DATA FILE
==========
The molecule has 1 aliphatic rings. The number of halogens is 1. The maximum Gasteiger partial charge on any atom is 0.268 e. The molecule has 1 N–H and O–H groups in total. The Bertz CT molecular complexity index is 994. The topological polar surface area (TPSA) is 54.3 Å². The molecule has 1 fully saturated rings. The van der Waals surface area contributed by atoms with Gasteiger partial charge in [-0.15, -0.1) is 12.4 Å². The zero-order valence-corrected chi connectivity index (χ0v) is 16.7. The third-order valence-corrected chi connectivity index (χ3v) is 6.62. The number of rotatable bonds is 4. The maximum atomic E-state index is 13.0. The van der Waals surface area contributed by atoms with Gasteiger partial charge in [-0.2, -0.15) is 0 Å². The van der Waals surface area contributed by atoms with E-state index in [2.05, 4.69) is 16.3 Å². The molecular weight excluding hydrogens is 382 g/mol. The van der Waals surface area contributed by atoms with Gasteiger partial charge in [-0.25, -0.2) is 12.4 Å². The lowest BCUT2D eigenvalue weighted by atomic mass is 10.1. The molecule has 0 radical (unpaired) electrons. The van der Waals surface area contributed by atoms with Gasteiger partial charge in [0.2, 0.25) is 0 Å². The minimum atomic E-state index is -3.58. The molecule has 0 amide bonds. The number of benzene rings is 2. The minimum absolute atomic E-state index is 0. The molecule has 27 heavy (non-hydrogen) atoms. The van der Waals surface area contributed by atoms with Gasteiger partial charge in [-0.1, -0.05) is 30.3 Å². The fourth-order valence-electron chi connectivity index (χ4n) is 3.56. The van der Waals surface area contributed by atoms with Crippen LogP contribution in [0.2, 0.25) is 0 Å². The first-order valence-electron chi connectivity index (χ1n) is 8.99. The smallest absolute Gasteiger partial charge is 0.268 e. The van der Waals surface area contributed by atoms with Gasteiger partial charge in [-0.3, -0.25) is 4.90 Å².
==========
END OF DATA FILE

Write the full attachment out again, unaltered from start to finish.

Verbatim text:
The molecule has 1 aliphatic rings. The number of halogens is 1. The maximum Gasteiger partial charge on any atom is 0.268 e. The molecule has 1 N–H and O–H groups in total. The Bertz CT molecular complexity index is 994. The topological polar surface area (TPSA) is 54.3 Å². The molecule has 1 fully saturated rings. The van der Waals surface area contributed by atoms with Gasteiger partial charge in [-0.15, -0.1) is 12.4 Å². The zero-order valence-corrected chi connectivity index (χ0v) is 16.7. The third-order valence-corrected chi connectivity index (χ3v) is 6.62. The number of rotatable bonds is 4. The maximum atomic E-state index is 13.0. The van der Waals surface area contributed by atoms with Gasteiger partial charge in [-0.2, -0.15) is 0 Å². The van der Waals surface area contributed by atoms with E-state index in [2.05, 4.69) is 16.3 Å². The molecular weight excluding hydrogens is 382 g/mol. The van der Waals surface area contributed by atoms with Gasteiger partial charge in [-0.25, -0.2) is 12.4 Å². The lowest BCUT2D eigenvalue weighted by atomic mass is 10.1. The molecule has 0 radical (unpaired) electrons. The van der Waals surface area contributed by atoms with Gasteiger partial charge in [0.2, 0.25) is 0 Å². The minimum atomic E-state index is -3.58. The molecule has 0 amide bonds. The number of benzene rings is 2. The minimum absolute atomic E-state index is 0. The molecule has 27 heavy (non-hydrogen) atoms. The van der Waals surface area contributed by atoms with Gasteiger partial charge in [-0.1, -0.05) is 30.3 Å². The fourth-order valence-electron chi connectivity index (χ4n) is 3.56. The van der Waals surface area contributed by atoms with Crippen LogP contribution in [0.2, 0.25) is 0 Å². The first-order valence-electron chi connectivity index (χ1n) is 8.99. The smallest absolute Gasteiger partial charge is 0.268 e. The van der Waals surface area contributed by atoms with Gasteiger partial charge in [-0.3, -0.25) is 4.90 Å².